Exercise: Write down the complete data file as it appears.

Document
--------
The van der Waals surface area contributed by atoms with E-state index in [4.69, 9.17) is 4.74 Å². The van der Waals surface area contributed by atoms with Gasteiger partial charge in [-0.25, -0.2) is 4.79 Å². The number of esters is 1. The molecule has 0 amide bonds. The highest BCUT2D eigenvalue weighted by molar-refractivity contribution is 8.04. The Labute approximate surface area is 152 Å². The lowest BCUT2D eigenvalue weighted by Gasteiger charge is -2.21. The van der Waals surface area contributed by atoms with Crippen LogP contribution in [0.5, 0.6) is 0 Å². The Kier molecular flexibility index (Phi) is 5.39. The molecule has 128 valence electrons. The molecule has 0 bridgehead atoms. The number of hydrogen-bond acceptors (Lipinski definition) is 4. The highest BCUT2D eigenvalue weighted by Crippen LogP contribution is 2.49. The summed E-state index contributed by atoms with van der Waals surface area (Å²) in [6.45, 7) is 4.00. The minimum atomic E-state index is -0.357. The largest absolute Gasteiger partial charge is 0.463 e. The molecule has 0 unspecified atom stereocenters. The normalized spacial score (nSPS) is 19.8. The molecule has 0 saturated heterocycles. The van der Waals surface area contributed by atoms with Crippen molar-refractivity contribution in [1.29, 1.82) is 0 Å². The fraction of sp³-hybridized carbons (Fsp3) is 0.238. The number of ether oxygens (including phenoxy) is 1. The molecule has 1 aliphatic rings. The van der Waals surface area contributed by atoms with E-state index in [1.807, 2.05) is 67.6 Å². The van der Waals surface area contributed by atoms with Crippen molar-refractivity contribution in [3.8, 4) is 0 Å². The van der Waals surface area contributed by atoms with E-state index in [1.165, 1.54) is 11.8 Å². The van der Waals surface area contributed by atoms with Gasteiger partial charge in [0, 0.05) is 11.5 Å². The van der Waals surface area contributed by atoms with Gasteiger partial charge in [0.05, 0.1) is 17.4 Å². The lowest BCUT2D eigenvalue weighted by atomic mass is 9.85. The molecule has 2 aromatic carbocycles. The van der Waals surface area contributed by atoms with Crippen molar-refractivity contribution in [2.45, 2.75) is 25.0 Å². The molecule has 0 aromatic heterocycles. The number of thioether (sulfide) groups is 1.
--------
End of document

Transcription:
The van der Waals surface area contributed by atoms with E-state index in [4.69, 9.17) is 4.74 Å². The van der Waals surface area contributed by atoms with Gasteiger partial charge in [-0.25, -0.2) is 4.79 Å². The number of esters is 1. The molecule has 0 amide bonds. The highest BCUT2D eigenvalue weighted by molar-refractivity contribution is 8.04. The Labute approximate surface area is 152 Å². The lowest BCUT2D eigenvalue weighted by Gasteiger charge is -2.21. The van der Waals surface area contributed by atoms with Crippen LogP contribution in [0.5, 0.6) is 0 Å². The Kier molecular flexibility index (Phi) is 5.39. The molecule has 128 valence electrons. The molecule has 0 bridgehead atoms. The number of hydrogen-bond acceptors (Lipinski definition) is 4. The highest BCUT2D eigenvalue weighted by Crippen LogP contribution is 2.49. The summed E-state index contributed by atoms with van der Waals surface area (Å²) in [6.45, 7) is 4.00. The minimum atomic E-state index is -0.357. The largest absolute Gasteiger partial charge is 0.463 e. The molecule has 0 unspecified atom stereocenters. The normalized spacial score (nSPS) is 19.8. The molecule has 0 saturated heterocycles. The van der Waals surface area contributed by atoms with Crippen molar-refractivity contribution in [1.29, 1.82) is 0 Å². The fraction of sp³-hybridized carbons (Fsp3) is 0.238. The number of ether oxygens (including phenoxy) is 1. The molecule has 1 aliphatic rings. The van der Waals surface area contributed by atoms with E-state index in [1.807, 2.05) is 67.6 Å². The van der Waals surface area contributed by atoms with Crippen molar-refractivity contribution in [3.8, 4) is 0 Å². The van der Waals surface area contributed by atoms with E-state index in [1.165, 1.54) is 11.8 Å². The van der Waals surface area contributed by atoms with Gasteiger partial charge in [0, 0.05) is 11.5 Å². The van der Waals surface area contributed by atoms with Gasteiger partial charge in [0.05, 0.1) is 17.4 Å². The lowest BCUT2D eigenvalue weighted by atomic mass is 9.85. The molecule has 2 aromatic carbocycles. The van der Waals surface area contributed by atoms with Crippen molar-refractivity contribution in [2.45, 2.75) is 25.0 Å². The molecule has 0 aromatic heterocycles. The number of thioether (sulfide) groups is 1.